The Food and Drug Administration (FDA) are looking into cases of loss of consciousness and abuse identified during a postmarketing review with the anti-obesity drug Contrave.
Contrave was approved by the FDA September 2014. It is a combination of the alcohol and opioid dependence treatment naltrexone hydrochloride and the antidepressant bupropion hydrochloride. Contrave is intended as a treatment option for chronic weight management in obese patients (those with a BMI of 30 or greater) or overweight patients (those with a BMI of 27 or greater) who have at least one weight-related condition such as high blood pressure, type 2 diabetes, or high cholesterol.
The two new adverse events – loss of consciousness and abuse – were identified during a postmarket review by scientists with the FDA’s Office of Surveillance and Epidemiology and Office of New Drugs in the Center for Drug Evaluation and Research (CDER). These postmarket reviews are preformed 18 months after a drug’s approval or after its use by 10,000 individuals, whichever is later.
Loss of consciousness is currently listed on Contrave’s safety label as a possible consequence of overdose. The label also currently states that the drug has not been systematically studied in humans for its potential for abuse and that clinical trials revealed no evidence of physical dependence of abuse. “Findings in clinical trials, however, are not known to reliably predict the abuse potential of drugs,” the label states.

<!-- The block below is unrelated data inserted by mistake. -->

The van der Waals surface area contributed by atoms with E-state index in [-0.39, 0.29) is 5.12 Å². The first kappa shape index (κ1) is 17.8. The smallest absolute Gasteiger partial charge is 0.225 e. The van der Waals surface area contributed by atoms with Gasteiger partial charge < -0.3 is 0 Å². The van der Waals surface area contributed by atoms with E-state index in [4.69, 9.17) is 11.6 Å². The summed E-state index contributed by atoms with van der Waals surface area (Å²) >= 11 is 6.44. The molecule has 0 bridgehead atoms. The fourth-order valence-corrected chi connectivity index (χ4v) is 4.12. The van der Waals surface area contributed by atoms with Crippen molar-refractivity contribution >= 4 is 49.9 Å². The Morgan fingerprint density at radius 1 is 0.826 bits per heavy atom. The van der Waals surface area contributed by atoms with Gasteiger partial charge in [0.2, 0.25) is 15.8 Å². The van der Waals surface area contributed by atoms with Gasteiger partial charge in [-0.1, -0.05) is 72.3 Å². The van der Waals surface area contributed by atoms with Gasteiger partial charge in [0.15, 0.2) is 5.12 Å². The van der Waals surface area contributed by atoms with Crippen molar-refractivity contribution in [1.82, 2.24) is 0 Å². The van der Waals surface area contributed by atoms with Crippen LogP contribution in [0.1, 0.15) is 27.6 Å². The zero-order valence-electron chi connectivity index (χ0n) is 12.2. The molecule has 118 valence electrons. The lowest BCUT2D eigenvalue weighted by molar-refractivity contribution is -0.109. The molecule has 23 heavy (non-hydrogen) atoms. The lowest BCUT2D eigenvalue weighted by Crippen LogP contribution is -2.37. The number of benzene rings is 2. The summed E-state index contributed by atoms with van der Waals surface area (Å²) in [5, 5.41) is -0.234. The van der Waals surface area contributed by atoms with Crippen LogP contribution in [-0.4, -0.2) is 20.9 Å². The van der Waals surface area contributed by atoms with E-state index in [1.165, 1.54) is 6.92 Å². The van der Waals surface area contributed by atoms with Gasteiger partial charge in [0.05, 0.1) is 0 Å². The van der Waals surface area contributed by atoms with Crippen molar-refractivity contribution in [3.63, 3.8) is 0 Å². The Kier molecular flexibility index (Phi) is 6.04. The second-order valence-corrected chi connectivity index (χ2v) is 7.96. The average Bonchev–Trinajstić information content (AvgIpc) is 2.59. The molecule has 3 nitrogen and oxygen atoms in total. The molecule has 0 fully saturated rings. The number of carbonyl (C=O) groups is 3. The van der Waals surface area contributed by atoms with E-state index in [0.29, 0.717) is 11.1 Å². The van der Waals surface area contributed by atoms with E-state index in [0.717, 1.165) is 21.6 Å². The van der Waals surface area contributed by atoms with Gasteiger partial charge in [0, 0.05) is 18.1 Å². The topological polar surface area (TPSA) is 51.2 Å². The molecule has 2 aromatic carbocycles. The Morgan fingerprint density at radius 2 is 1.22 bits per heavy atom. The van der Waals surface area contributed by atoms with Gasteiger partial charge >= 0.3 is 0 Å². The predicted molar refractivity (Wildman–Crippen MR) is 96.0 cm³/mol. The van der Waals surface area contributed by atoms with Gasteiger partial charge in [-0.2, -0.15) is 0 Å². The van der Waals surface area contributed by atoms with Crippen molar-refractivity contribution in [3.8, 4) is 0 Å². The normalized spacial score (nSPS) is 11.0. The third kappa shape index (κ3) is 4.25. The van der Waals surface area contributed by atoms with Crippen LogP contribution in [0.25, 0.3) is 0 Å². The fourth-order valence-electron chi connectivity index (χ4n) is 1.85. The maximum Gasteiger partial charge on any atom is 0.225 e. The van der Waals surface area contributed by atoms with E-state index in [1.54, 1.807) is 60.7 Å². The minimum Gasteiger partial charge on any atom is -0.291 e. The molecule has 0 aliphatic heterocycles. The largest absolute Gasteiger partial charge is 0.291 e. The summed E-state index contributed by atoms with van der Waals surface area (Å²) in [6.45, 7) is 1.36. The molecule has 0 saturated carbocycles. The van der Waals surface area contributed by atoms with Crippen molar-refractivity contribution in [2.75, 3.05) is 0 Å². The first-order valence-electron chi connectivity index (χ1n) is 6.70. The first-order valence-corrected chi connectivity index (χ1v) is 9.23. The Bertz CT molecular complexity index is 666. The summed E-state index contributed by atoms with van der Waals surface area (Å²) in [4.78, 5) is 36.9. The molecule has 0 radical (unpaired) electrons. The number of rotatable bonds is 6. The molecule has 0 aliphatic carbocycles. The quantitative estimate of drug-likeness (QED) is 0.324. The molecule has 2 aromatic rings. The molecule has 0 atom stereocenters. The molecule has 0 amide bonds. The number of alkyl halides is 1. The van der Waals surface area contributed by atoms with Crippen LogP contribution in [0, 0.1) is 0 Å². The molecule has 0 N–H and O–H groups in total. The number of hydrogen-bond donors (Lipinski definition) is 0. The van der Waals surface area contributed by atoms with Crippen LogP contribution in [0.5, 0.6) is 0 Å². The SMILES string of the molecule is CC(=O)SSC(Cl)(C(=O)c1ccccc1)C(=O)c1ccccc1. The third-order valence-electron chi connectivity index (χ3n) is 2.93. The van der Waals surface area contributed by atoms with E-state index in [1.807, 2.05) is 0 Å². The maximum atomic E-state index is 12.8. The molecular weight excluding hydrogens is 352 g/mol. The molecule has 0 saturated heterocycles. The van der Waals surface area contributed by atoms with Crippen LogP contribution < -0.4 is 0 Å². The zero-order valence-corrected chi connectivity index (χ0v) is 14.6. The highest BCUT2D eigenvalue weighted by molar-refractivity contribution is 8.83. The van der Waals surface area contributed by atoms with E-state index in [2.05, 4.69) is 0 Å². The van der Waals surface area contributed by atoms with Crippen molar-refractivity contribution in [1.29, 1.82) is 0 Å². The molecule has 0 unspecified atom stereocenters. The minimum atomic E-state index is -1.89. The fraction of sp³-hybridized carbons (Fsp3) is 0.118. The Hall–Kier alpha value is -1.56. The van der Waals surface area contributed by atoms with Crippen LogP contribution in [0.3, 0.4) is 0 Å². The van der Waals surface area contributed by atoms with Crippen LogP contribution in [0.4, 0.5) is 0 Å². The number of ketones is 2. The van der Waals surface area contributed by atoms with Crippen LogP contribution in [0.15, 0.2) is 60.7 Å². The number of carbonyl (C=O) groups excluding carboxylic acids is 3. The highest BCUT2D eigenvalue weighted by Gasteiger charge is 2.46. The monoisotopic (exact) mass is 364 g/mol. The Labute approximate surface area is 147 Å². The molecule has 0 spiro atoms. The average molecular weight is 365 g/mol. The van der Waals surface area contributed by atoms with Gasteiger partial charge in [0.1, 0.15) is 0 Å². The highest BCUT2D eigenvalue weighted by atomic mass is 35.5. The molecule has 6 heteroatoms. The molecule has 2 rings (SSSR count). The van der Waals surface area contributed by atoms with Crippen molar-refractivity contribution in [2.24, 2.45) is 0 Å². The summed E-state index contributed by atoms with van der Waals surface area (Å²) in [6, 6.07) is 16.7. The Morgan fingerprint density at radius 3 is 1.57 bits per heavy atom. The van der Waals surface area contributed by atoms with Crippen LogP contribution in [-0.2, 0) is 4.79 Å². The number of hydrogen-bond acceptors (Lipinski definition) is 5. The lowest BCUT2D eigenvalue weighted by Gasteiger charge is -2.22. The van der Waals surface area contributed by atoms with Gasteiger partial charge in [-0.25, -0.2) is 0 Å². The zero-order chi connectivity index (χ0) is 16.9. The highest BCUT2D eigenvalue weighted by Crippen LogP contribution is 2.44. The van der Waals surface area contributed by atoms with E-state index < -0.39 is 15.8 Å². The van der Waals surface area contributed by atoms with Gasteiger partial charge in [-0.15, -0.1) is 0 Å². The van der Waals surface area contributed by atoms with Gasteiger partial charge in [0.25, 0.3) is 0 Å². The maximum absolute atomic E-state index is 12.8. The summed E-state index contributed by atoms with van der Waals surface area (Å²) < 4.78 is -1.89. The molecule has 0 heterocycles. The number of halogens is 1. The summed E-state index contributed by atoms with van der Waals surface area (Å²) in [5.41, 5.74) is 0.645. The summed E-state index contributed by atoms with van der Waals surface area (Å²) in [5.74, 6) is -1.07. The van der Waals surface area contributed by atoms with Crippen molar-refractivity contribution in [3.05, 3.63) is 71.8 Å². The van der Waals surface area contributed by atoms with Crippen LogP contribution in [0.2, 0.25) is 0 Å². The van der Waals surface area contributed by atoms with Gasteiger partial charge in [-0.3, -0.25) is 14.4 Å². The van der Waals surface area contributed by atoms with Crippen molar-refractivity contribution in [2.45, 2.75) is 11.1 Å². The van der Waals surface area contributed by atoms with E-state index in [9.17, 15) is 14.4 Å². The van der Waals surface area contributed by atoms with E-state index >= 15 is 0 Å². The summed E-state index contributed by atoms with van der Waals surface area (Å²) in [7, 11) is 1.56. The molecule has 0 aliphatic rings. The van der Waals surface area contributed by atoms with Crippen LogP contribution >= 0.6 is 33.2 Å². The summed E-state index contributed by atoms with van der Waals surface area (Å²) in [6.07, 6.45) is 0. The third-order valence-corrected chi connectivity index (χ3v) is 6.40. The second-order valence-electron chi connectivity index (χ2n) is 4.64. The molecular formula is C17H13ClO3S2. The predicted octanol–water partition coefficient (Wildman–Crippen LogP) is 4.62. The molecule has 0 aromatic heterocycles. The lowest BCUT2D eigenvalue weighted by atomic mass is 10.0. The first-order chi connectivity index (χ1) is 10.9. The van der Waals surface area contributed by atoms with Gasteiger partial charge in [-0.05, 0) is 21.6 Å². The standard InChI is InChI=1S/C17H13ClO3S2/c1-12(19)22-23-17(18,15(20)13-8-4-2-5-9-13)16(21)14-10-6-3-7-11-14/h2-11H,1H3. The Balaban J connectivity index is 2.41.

The evaluations are done to determine if there are any new serious adverse events not previously identified during product development, known side effects reported in unusual number, or potential new safety concerns now that the products are being used in the general population.
While many of the medications reviewed are not associated with new side effects, those that are flagged are continuously reviewed to determine whether regulatory action is required.
Any adverse events related to use of Contrave should be reported to the FDA MedWatch Adverse Event Reporting Program at www.FDA.gov/MedWatch/Report.htm.